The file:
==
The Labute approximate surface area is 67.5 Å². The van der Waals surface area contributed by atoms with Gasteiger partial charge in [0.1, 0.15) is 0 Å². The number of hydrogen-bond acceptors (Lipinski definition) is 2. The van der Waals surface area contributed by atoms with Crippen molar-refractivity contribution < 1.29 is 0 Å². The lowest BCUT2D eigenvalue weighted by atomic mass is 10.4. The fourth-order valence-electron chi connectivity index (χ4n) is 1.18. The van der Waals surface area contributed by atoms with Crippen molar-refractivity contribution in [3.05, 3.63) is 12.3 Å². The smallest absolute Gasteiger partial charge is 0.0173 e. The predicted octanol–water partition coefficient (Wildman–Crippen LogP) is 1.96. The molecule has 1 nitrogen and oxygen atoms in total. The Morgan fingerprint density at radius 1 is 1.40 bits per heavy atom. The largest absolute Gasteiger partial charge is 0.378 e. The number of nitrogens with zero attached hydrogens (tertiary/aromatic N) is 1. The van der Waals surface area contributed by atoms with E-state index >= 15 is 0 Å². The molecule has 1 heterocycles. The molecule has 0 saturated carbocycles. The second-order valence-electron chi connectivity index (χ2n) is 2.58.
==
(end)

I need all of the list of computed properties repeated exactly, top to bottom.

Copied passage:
The Labute approximate surface area is 67.5 Å². The van der Waals surface area contributed by atoms with Gasteiger partial charge in [0.1, 0.15) is 0 Å². The number of hydrogen-bond acceptors (Lipinski definition) is 2. The van der Waals surface area contributed by atoms with Crippen molar-refractivity contribution < 1.29 is 0 Å². The lowest BCUT2D eigenvalue weighted by atomic mass is 10.4. The fourth-order valence-electron chi connectivity index (χ4n) is 1.18. The van der Waals surface area contributed by atoms with Crippen molar-refractivity contribution in [3.05, 3.63) is 12.3 Å². The smallest absolute Gasteiger partial charge is 0.0173 e. The predicted octanol–water partition coefficient (Wildman–Crippen LogP) is 1.96. The molecule has 1 nitrogen and oxygen atoms in total. The Morgan fingerprint density at radius 1 is 1.40 bits per heavy atom. The largest absolute Gasteiger partial charge is 0.378 e. The number of nitrogens with zero attached hydrogens (tertiary/aromatic N) is 1. The van der Waals surface area contributed by atoms with E-state index >= 15 is 0 Å². The molecule has 1 heterocycles. The molecule has 0 saturated carbocycles. The second-order valence-electron chi connectivity index (χ2n) is 2.58.